The universe contains an absolute geometry. The Mayans knew it. The Sumerians knew it. J. Robert Oppenheimer knew it. Today’s scientists investigating fractals and the recursive nature of science know it.
Everything is in relationship. Point A – somewhere, somehow – has a bearing on and is related to Point X.
The average human draws a breath every four seconds, or 60 times every four minutes. The ancient yogis knew that in the same amount of time – four minutes – the earth turns on its axis exactly 1 degree. To align with the natural flow of the earth, the yogis focused their breath in meditation on having 60 cycles every four minutes. Relationship, my friend, relationship.
Too arcane for you? Wondering what in the Wide World of Sports this has to do with HR or marketing?
Consider the “golden ratio.” It’s a mathematical constant equal to approximately 1.618, expressed in mathematic shorthand as phi (f). Two quantities are in the golden ratio if the ratio of their sum to the larger of their two quantities equals the ratio of the larger quantity to the smaller one. If “a” is the larger quantity and “b” the shorter one, the formula looks like this:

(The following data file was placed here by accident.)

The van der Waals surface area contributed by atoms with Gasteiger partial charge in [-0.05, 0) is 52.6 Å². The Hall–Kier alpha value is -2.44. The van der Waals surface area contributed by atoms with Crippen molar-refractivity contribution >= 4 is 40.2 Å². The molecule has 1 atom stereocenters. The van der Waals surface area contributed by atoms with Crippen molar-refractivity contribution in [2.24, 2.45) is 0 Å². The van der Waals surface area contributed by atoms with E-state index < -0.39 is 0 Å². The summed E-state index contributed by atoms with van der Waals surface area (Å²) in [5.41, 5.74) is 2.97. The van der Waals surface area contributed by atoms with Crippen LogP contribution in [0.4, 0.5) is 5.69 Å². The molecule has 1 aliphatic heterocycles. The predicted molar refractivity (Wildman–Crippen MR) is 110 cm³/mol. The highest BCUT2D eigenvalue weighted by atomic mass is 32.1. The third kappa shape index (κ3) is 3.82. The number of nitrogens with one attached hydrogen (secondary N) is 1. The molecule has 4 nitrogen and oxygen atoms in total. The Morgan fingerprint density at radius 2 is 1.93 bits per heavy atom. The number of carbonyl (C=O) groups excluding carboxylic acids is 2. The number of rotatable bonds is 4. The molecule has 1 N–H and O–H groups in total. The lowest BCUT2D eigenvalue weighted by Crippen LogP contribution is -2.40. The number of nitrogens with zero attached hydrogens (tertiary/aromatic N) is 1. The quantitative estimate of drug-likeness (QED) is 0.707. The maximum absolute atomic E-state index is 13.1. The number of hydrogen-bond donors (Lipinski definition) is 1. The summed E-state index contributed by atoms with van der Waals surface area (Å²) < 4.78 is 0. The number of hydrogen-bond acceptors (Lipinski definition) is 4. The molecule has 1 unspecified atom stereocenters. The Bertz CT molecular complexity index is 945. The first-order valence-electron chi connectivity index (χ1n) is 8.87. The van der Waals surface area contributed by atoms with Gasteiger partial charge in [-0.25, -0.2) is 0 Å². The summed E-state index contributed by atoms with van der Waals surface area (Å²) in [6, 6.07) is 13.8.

Geniuses from Pythagoras and Euclid right up to the current Oxford physicist Sir Roger Penrose have pored endlessly over this simple ratio and its properties. Leonardo Fibonacci played around with the underlying mathematics as long ago as the Middle Ages. So have naturalists, artists, musicians, historians, architects, psychologists and mystics.
Many of the proportions of the Parthenon are alleged to exhibit the golden ratio. The Swiss-born architect Le Corbusier applied the golden ratio in his modern style of scale and proportion, drawing from Leonardo da Vinci's famous anatomical drawing, “Vitruvian Man.”
Your total height is 1.618 the distance from the top of your head to the tip of your index finger (with your arm outstretched). That distance is meanwhile 1.618 the distance from the top of your head to your navel (or to your elbows, for that matter). The human body has many more easily observable relationships of 1.618 to 1.
In a penguin, the eyes, beak, wings and key body markings all fall at golden ratios relative to its height. Ditto for the body sections of an ant and its length. Its leg sections are also “golden sections” based of their total length.
Who cares about the golden ratio? Why does it matter? Still waiting to hear how any of this applies to HR, marketing or the price of tea in China?
Everything at some level is in relationship to everything else. When you start to recognize this truism in science and art, it’s a natural step to apply its effects in marketing and HR. How? Because it can be a constant, positive reminder that, as Starr Tincup managing partner Bret Starr says, all business is personal. Because ultimately, we’re all in relationship with each other.
So before you look at any single proposition in isolation – whether it’s a marketing plan for a new HR product or a making a job offer to a potential new hire – look for the relationships that lie within that proposition and to other actions outside of it.
Telling connections and important relationships are in there. You’ll see them. I lay odds of 1.618 to 1 on it.